Oliver Wendell Holmes was a real character, and in 1830, the year I set the story, he was indeed a first-year medical student at Boston Medical College. Numerous real historical figures appear in the story, sometimes only in cameos, such as Reverend Channing (founder of the Unitarian Church). But the murder mystery was pure fiction.

Tess, is there anything else you’d like us to know about The Bone Garden?

It's a glimpse into common medical practices of the early 1800's, an era before anesthesia, when doctors spread contagion and surgery was done without anesthesia. It was a bloody, dangerous, excruciatingly painful time to be a patient. Anyone who reads the book will surely come away thankful to be alive today, and not then!

One more question. For the writers out there who are reading this, are there any particular reference and craft books or workshops you recommend to those who want to break into the suspense/mystery genres?

The most valuable book I ever read as a beginning writer was Lawrence Block's TELLING LIES FOR FUN AND PROFIT. I still consider it one of the best, and a true how-to classic.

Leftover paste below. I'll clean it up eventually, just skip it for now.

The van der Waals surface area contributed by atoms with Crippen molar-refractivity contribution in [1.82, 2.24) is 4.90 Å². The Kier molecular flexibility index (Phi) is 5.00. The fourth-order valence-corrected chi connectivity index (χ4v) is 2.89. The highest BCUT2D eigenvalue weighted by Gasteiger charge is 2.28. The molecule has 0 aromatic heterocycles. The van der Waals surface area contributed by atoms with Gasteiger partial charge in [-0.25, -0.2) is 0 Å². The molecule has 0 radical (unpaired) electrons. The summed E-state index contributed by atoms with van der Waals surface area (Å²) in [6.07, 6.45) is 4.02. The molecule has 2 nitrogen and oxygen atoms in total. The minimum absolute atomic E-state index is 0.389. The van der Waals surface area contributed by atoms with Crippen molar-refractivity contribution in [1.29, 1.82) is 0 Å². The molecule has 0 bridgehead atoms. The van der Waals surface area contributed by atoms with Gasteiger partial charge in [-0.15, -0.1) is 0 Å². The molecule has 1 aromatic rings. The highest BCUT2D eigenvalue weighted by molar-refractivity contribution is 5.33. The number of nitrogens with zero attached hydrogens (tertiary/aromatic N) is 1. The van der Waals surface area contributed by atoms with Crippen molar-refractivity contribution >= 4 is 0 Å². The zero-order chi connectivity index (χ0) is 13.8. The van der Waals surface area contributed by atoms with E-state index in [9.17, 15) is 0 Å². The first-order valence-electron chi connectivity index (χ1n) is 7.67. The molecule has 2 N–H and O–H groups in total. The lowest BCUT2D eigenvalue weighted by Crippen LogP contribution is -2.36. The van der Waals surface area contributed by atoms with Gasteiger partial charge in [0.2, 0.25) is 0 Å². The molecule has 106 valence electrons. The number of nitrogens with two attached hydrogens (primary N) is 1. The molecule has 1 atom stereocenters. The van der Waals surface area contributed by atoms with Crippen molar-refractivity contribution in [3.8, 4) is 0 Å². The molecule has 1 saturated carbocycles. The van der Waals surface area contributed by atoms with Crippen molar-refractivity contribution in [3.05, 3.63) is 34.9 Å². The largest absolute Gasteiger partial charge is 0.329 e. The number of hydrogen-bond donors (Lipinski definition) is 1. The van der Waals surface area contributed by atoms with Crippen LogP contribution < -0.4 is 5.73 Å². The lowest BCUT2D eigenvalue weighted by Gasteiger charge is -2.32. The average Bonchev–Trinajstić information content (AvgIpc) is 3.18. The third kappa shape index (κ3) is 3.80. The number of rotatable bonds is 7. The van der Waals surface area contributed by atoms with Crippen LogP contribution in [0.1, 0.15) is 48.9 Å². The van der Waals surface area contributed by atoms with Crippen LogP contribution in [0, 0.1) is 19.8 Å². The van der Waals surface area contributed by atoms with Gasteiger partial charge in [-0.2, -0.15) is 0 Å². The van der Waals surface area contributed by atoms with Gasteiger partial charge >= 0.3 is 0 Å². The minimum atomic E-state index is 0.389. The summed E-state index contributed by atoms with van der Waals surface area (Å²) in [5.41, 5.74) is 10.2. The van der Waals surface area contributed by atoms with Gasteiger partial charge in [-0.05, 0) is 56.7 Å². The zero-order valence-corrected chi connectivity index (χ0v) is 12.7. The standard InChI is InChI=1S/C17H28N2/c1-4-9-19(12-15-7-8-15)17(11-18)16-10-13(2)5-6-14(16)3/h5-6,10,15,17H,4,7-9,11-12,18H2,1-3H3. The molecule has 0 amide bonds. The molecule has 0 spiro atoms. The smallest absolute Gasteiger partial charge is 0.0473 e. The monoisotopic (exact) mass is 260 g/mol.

Thank you, Tess for being here. I’ve totally enjoyed chatting with you and wish you continued success with your books.

To enter the drawing to win Tess’s bestseller, The Surgeon, please use the form on the Contact page and type “Drawing” in the comments box. The deadline to enter is March 24th, 6:00 pm EST.

If you’d like to learn more about Tess Gerritsen and her books, visit her Web site at

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Content © Copyright 2018 Deborah M. Piccurelli
Deborah Piccurelli is an author and deborah piccurelli is a writer of Christian Suspence and Christian Fiction. Deborah Piccurelli writes suspence for Christians who want to read wholesome suspense and thriller writing. Deborah Piccurelli has written and authored in the midst of deceit a suspense novel. In the midst of deceit is a book that deborah m piccurelli has published, but deborah m piccurelli is writing other suspence works as well. Deborah Piccurelli writes thriller novels and has published In the Midst of Deceit. For more information about Deborah M Piccurelli you can visit her site Also, her tag line is Uncovering the Unthinkable. The phrase Uncovering the Unthinkable represents what Debbie Piccurelli writes in the books that she authors, expecially in the suspense novels.